Making your own laundry soap is a chore, it takes discipline, and some patience. For me, it is about frugality, getting back to basics and/or preparing for an emergency. But, it’s not for everyone. I can attest to the fact that it definitely saves money, sometimes just costing pennies a load! Before you get started, here are a few basic tips:
- For the soap bars required in the recipes, you could try Fels-Naptha, Ivory, Sunlight, Kirk’s Hardwater Castile, and Zote. Avoid using heavily perfumed soaps.
Washing Soda and Borax can normally be found in the laundry and cleaning aisles of most grocery stores.
Some people with really hard water or well water may have to adjust the ingredients if their clothes look dingy.
- 1 bar Fels Naptha (Yes, the ENTIRE Bar!)
- 1 cup 20 Mule Team Borax
- 1 cup Arm & Hammer Washing Soda (NOT BAKING SODA!!)
- 4 cups of hot water
- Put 4 cups of water in a large heavy saucepan over high heat. While that is heating, mix the borax and washing soda together in a bowl, mixing well, set aside. If you’re grating the soap,grate the soap over a large bowl. If you’re using a food processor, take your bar of soap and cut it into small pieces. Then,grate/chop it into fine pieces/flakes. (This is another benefit of theFelsNaptha or the 0%superfat bar. They’ll tend to grate/chop up much easier). A note on fragrance: The Fels Naptha soap has a fragrance added to it…which I don’t mind at all. If you’ve made your own laundry base soap, you can add a fragrance or essential oil of your choice. Many folks will use orange or lavender or some other “clean” smelling scent. Or they’ll just leave the scent out completely. The scent doesn’t affect the cleaning effectiveness of the soap.
- Put 4 cups of water in a large heavy saucepan over high heat. Add the freshly grated soap to the water in the saucepan, stirring almost constantly. Reduce the heat to medium, It will takeapproximately 10 – 15 minutes for theFelsNaptha to completely dissolve. If it takes longer, your heat wasn’t up high enough. Heat over medium heat and stir continuously until completely melted. Do NOT let it boil over as it will make a horrible soapy endless mess every where.While that is heating, mix the borax and washing soda together in a bowl, mixing well, set aside.
- Once the Fels Naptha has completely melted, remove the pan from the heat and add in the Borax and the Washing Soda, stirring constantly until the powders are completely dissolved, this will take about 3-5 minutes. Do not under-stir or your soap texture will be very grainy rather than smooth. (You can fee the “graininess” on the bottom of the pan, once you can’t feel it, it’s incorporated fully!)
- Fill a large 5 gallon pail with 2.5 gallons of hot water, add hot mixture. Stir until well mixed.
- Then add the washing soda and borax, again stirring until very well mixed.
- Set aside, cover and let cool over night.
Note For Liquid Versions: This will result in a lumpy, goopy and gel-like, mixture, if you keep it in this state. This is normal. Just give it a good stir or shake before using. Make sure to keep covered with a lid when not in use. You can also pour the mixture in old (and cleaned) detergent bottles and shake well before each use, I poured it into bottles the first two batches I made using a funnel.
Optional: You can add between 10 to 15 drops of essential oil (per 2 gallons) to your homemade detergent. Add once the soap has cooled to room temperature. Stir well and cover. Essential oil ideas: lavender, rosemary, tea tree oil
PART II: ADAPTATION & A CHANGE IN THE FINAL PROCESS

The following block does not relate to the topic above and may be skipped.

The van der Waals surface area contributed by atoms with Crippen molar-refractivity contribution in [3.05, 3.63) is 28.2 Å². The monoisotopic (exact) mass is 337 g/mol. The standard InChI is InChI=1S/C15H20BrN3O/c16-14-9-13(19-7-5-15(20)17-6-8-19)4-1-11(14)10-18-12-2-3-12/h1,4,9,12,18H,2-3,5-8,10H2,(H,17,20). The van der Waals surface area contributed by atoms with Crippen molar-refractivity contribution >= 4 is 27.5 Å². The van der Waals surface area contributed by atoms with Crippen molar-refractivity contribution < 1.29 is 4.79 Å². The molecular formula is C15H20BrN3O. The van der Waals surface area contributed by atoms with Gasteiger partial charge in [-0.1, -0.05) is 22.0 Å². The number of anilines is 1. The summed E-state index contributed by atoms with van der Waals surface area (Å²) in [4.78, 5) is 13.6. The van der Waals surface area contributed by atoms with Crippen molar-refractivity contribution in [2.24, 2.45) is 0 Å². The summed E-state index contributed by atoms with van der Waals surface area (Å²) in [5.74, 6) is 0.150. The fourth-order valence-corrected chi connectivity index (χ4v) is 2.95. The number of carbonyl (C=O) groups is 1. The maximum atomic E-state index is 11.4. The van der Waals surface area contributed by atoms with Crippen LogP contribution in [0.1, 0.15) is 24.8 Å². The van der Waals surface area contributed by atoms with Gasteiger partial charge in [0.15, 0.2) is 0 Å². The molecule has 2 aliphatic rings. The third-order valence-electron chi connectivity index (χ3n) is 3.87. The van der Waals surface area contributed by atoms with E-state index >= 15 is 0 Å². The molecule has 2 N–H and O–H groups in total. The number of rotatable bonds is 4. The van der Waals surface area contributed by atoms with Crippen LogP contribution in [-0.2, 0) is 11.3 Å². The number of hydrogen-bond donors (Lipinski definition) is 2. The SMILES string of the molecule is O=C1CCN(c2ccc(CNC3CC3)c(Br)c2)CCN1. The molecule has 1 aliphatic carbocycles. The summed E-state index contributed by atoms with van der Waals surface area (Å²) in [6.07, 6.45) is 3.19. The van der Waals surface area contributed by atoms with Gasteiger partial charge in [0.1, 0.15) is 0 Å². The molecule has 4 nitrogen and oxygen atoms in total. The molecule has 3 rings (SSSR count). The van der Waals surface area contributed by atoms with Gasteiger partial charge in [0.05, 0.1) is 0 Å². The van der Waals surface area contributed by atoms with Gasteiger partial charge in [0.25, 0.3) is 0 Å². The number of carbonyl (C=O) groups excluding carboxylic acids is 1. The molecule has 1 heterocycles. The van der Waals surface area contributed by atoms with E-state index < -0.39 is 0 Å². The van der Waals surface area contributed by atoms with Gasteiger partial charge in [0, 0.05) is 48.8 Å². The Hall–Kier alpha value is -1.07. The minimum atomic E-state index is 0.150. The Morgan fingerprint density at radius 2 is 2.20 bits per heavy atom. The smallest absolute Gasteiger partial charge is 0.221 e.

Now, here is where I personally adapted the recipe, because I did not like the separation. Sometimes I just would get very, very watery liquid out of the old laundry jugs, sometimes it clogged and I always had to shake the large old laundry jugs vigorously, with inconsistent results.
So I thought there has to be a better way… here is my adaptation once all the ingredients are melted, dissolved and mixed together.
- Pour the liquid equally into quart Mason jars
- Add just enough water to bring the contents up to the “shoulders” or Rounded part of the jar, leaving approximately 1 ½ inches of headspace. Turn upside down.
- Let set for 2-4 hours. Optimally 3-4 for best consistency in the next steps. The bottom layer will become very, very thick. It will be separated liquid and the gel.
- There are two ways to do this next step, depending on what you have for equipment. Here’s how I like to do it- unscrew the blade and bottom from your blender and screw them onto your regular mouthed mason jar containing all of your ingredients.
- Place the entire mason jar on the blender and whip until smooth and creamy throughout, about a minute. Flip back over, unscrew the blender blade, attach a cover and seal.
- The detergent is Smooth and creamy with the same look and consistency of mayonnaise.
- Be sure to label and date the jar to prevent accidental ingestion!!
How to USE this Very Concentrated Laundry Soap
To use, add 1 Tablespoon to a load of laundry in any type of machine, conventional, Front Loader, High Capacity & High Efficiency (HE), etc. Do not add the detergent to the “detergent compartment” but instead directly with the dirty clothes.
PART III- MY ADAPTATION TO THE TABLESPOON
I did not like scooping the thick goopy soap with the tablespoon, holding it ever so carefully while trying to bend over and get it into my front loading he machine without spilling any nor getting my hands all soapy. Just seemed it would get all over stuff over time. Messy. Capricorns don’t like messes and clutter. Efficiency is the name of the game here. Hmmm….think shampoo or hair conditioner squirt bottles?
So, I went browsing around Walmart and bought a glass drinking jar with a sippy cup that had a sealed strawhole on the lid. I was excited! I then found an old shampoo/conditioner pumper and fitted the pumper snuggly into the lid hole.
I screwed the lid on the mason jar and viola, it works.
How much do I use? Well I experimented with how many squirts would equal a Tablespoon. I got about 6-7 squirts, for a Tablespoon worth. I simply pick up the jar and pump 7 squirts into the front loading machine. Done.
It has taken a bit of experimentation, and adaptation. But, I am very happy with the results so far. I will experiment with lavender next, as I have some growing on my property.
And, I have to give credit where credit is due. I got this recipe which I adapted from the Mom’s Super Laundry Sauce Post. All in all, I made 13 quarts of very thick, very very concentrated laundry soap. Time will tell how long this batch lasts me. The size of the jar is manageable and the cost is very low. I do this sort of thing in the winter, when I have more time on my hands. Canning season, is not the time to be making it- at least for me, anyway.